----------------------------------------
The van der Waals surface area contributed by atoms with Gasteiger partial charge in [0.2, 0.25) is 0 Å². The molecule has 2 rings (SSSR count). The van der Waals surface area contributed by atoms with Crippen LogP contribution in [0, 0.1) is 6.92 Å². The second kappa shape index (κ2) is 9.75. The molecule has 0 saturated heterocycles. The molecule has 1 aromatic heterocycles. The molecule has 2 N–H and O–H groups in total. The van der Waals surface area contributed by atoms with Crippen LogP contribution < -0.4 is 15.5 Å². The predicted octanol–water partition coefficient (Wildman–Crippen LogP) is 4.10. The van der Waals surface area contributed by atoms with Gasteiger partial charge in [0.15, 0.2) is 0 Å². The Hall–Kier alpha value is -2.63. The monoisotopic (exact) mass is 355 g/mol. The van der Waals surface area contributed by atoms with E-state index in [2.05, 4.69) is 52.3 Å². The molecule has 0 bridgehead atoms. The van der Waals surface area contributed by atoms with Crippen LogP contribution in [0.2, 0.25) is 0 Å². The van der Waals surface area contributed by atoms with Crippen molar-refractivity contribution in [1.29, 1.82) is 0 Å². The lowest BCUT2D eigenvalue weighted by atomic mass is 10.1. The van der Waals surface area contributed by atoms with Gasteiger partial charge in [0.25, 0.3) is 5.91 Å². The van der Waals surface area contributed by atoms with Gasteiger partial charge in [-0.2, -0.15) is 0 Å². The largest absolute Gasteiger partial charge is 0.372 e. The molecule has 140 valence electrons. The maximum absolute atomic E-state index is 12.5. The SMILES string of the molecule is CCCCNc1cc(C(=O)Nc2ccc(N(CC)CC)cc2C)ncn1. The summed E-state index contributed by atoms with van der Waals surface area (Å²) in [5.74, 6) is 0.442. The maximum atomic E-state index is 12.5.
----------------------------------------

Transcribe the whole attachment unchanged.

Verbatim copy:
The van der Waals surface area contributed by atoms with Gasteiger partial charge in [0.2, 0.25) is 0 Å². The molecule has 2 rings (SSSR count). The van der Waals surface area contributed by atoms with Crippen LogP contribution in [0, 0.1) is 6.92 Å². The second kappa shape index (κ2) is 9.75. The molecule has 0 saturated heterocycles. The molecule has 1 aromatic heterocycles. The molecule has 2 N–H and O–H groups in total. The van der Waals surface area contributed by atoms with Crippen LogP contribution < -0.4 is 15.5 Å². The predicted octanol–water partition coefficient (Wildman–Crippen LogP) is 4.10. The van der Waals surface area contributed by atoms with Gasteiger partial charge in [0.15, 0.2) is 0 Å². The Hall–Kier alpha value is -2.63. The monoisotopic (exact) mass is 355 g/mol. The van der Waals surface area contributed by atoms with E-state index in [2.05, 4.69) is 52.3 Å². The molecule has 0 bridgehead atoms. The van der Waals surface area contributed by atoms with Crippen LogP contribution in [0.2, 0.25) is 0 Å². The van der Waals surface area contributed by atoms with Crippen molar-refractivity contribution in [1.29, 1.82) is 0 Å². The lowest BCUT2D eigenvalue weighted by atomic mass is 10.1. The van der Waals surface area contributed by atoms with Gasteiger partial charge in [0.25, 0.3) is 5.91 Å². The van der Waals surface area contributed by atoms with Gasteiger partial charge in [-0.2, -0.15) is 0 Å². The largest absolute Gasteiger partial charge is 0.372 e. The molecule has 140 valence electrons. The maximum absolute atomic E-state index is 12.5. The SMILES string of the molecule is CCCCNc1cc(C(=O)Nc2ccc(N(CC)CC)cc2C)ncn1. The summed E-state index contributed by atoms with van der Waals surface area (Å²) in [5.74, 6) is 0.442. The maximum atomic E-state index is 12.5.